His name wasn't on a ballot, but labor leader John Dougherty emerged as a big winner in Tuesday's primary election.
Dougherty - the politically savvy business manager of Electricians' Local 98 - celebrated last night as longtime aide Bobby Henon won the Democratic primary for the Nrtheast 6th Councilmanic District in the Northeast.
Two other Council candidates he supported also won.
"I believe Bobby Henon, for all the stereotypes that the negative people and naysayers have, Bobby Henon is a breath of fresh air," Dougherty said during an interview Monday.
Of course, what's good for Henon is good for Dougherty, commonly known as "Johnny Doc," who has grown his 4,000-member union into a major political power over the past decade.
Supporting a trio of winning Council candidates comes on the heels of several successful political moves by Dougherty, including running for ward leader and diving into policy battles at the Delaware River Port Authority and the Pennsylvania Convention Center.
According to Dougherty, all these efforts are in the service of his members. But with former state Sen. Vince Fumo in prison, former Gov. Rendell out of office and Mayor Nutter heading into his second term, there's definitely room for Dougherty's role as powerbroker to expand.
"My neighborhood's been very successful, my union's been very successful," Dougherty said. "I get calls to run for mayor every week."
Henon has the closest political ties to the union since former Councilman Rick Mariano, an electrician elected in 1994 with the union's help. Mariano went to prison in 2006 on corruption charges.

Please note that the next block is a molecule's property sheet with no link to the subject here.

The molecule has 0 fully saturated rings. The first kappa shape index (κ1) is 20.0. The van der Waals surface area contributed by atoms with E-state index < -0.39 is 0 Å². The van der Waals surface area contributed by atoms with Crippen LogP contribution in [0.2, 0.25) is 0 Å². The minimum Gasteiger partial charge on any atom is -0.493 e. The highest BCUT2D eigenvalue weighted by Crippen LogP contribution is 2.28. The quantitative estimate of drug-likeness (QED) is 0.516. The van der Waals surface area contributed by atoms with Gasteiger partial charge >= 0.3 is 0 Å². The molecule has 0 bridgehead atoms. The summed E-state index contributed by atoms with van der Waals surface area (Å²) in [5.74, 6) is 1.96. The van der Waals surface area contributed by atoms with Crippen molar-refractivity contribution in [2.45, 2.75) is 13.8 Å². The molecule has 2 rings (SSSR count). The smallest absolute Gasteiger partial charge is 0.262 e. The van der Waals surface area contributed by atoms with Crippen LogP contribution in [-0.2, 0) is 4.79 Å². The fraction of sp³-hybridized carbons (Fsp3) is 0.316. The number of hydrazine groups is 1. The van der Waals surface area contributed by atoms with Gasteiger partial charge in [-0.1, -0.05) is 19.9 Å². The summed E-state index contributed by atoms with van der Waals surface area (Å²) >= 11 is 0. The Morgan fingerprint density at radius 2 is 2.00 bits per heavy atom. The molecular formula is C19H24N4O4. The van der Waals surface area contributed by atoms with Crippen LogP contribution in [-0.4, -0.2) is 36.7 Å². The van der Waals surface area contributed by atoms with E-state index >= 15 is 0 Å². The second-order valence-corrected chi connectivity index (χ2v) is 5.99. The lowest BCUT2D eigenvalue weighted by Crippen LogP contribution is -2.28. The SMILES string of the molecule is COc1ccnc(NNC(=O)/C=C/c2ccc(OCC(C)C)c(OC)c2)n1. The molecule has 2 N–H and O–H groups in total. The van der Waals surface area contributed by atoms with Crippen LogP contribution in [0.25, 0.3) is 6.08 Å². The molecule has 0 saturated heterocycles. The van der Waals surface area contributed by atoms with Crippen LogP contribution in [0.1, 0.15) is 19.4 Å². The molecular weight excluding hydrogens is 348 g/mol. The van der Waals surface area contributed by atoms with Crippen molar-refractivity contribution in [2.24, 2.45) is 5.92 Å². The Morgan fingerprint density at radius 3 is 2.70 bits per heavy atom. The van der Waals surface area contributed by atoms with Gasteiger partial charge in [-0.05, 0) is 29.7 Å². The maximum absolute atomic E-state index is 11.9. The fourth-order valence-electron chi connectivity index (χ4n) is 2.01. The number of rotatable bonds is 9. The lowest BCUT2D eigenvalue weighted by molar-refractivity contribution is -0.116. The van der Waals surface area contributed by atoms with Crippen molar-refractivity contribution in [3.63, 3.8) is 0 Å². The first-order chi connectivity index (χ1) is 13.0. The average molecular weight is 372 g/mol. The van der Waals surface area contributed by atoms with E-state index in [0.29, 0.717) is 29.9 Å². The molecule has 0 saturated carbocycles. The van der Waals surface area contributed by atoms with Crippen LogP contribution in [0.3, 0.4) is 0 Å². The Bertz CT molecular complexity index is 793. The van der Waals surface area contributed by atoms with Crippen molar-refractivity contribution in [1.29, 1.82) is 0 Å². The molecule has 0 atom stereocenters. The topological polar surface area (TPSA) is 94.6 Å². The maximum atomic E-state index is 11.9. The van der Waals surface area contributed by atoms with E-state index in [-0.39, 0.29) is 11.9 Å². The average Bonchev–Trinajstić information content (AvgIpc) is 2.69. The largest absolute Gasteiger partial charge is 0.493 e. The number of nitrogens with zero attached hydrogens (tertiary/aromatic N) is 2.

The union also gave major support to at-large Councilman Bill Green and newcomer Mark Squilla, who won the Democratic primary in South Philadelphia's 1st Councilmanic District.
Dougherty said he'll have no day-to-day involvement in Henon's office. But Tuesday's results clearly beg the question: is a Dougherty bloc on shaping up on Council?
Political analyst Larry Ceisler, a longtime friend, said that Dougherty has always had friends and allies on Council.
"John's had a pretty good record over the years in electoral politics. I think this is more of the same. I don't see the Dougherty bloc," Ceisler said.
The first real measure of Dougherty's influence will likely be the battle for the Council presidency. Council members Marian Tasco and Darrell Clarke are vying for the position. Dougherty had strong praise for Clarke this week.
"I think he's proven he's able to build consensus. I think we can do a lot worse than have Darrell council president," Dougherty said.
Dougherty's troops fanned out across Philadelphia Tuesday. The union, which takes sizeable payroll deductions from its members to support its political work, has one of the richest political committees in the state.
But Local 98 was a focus of action last month by the mayor and City Council to close a loophole that allowed political-action committees to contribute to candidates in amounts exceeding the legal limit of $10,600.
Both this year and last, Local 98's main PAC, the Committee on Political Education, had given substantially to several obscure PACs that then made contributions to 98's favored candidates. Dougherty maintains that the union did nothing wrong and will continue to be a financial powerhouse in the future.
"They can change all the laws they want," Dougherty said.
Looking ahead, insiders want to know how Dougherty will flex his muscles on Council and in the 2015 mayoral election. And while Dougherty isn't committing to a candidate just yet, he made it clear that he won't be staying on the sidelines during the run-up to the mayor's race, although he says a run is not in his own future.
"I think this next mayoral election will be the most important mayoral election in the history of Philadelphia," Dougherty said. "You're going to need a strong, strong person."